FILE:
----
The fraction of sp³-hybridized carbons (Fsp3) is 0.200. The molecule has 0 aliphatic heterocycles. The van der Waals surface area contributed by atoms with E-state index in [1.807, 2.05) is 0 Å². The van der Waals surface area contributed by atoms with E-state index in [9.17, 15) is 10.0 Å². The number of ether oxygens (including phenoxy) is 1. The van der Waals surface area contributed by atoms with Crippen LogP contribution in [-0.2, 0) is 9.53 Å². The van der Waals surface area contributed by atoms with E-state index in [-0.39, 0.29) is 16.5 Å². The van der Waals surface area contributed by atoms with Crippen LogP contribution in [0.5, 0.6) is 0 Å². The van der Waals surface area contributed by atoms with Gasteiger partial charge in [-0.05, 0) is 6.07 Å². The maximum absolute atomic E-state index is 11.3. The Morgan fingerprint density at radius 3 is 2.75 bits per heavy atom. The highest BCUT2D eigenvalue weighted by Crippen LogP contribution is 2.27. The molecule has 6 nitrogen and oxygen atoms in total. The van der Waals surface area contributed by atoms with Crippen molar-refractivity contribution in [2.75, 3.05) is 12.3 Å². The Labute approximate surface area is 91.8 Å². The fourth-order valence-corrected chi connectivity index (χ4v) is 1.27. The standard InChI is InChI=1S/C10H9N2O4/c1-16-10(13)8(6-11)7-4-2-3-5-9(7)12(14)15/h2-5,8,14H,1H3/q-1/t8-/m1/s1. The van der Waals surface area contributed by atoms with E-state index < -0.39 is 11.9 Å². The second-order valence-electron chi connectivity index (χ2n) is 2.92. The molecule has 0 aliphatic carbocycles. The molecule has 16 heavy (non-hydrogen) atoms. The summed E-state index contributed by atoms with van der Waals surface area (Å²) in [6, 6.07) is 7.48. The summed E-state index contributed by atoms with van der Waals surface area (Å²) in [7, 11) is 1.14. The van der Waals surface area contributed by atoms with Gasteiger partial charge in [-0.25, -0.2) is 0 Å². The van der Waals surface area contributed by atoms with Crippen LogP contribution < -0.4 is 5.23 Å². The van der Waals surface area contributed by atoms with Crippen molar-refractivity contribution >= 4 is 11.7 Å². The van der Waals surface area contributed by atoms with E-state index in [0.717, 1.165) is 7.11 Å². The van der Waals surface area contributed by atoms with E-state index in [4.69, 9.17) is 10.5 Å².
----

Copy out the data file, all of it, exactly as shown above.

The fraction of sp³-hybridized carbons (Fsp3) is 0.200. The molecule has 0 aliphatic heterocycles. The van der Waals surface area contributed by atoms with E-state index in [1.807, 2.05) is 0 Å². The van der Waals surface area contributed by atoms with E-state index in [9.17, 15) is 10.0 Å². The number of ether oxygens (including phenoxy) is 1. The van der Waals surface area contributed by atoms with Crippen LogP contribution in [-0.2, 0) is 9.53 Å². The van der Waals surface area contributed by atoms with E-state index in [-0.39, 0.29) is 16.5 Å². The van der Waals surface area contributed by atoms with Crippen LogP contribution in [0.5, 0.6) is 0 Å². The van der Waals surface area contributed by atoms with Gasteiger partial charge in [-0.05, 0) is 6.07 Å². The maximum absolute atomic E-state index is 11.3. The Morgan fingerprint density at radius 3 is 2.75 bits per heavy atom. The highest BCUT2D eigenvalue weighted by Crippen LogP contribution is 2.27. The molecule has 6 nitrogen and oxygen atoms in total. The van der Waals surface area contributed by atoms with Crippen molar-refractivity contribution in [2.75, 3.05) is 12.3 Å². The Labute approximate surface area is 91.8 Å². The fourth-order valence-corrected chi connectivity index (χ4v) is 1.27. The standard InChI is InChI=1S/C10H9N2O4/c1-16-10(13)8(6-11)7-4-2-3-5-9(7)12(14)15/h2-5,8,14H,1H3/q-1/t8-/m1/s1. The van der Waals surface area contributed by atoms with E-state index < -0.39 is 11.9 Å². The second-order valence-electron chi connectivity index (χ2n) is 2.92. The molecule has 0 aliphatic carbocycles. The molecule has 16 heavy (non-hydrogen) atoms. The summed E-state index contributed by atoms with van der Waals surface area (Å²) in [6, 6.07) is 7.48. The summed E-state index contributed by atoms with van der Waals surface area (Å²) in [7, 11) is 1.14. The van der Waals surface area contributed by atoms with Gasteiger partial charge in [-0.25, -0.2) is 0 Å². The van der Waals surface area contributed by atoms with Crippen LogP contribution < -0.4 is 5.23 Å². The van der Waals surface area contributed by atoms with Crippen molar-refractivity contribution >= 4 is 11.7 Å². The van der Waals surface area contributed by atoms with E-state index in [0.717, 1.165) is 7.11 Å². The van der Waals surface area contributed by atoms with E-state index in [4.69, 9.17) is 10.5 Å².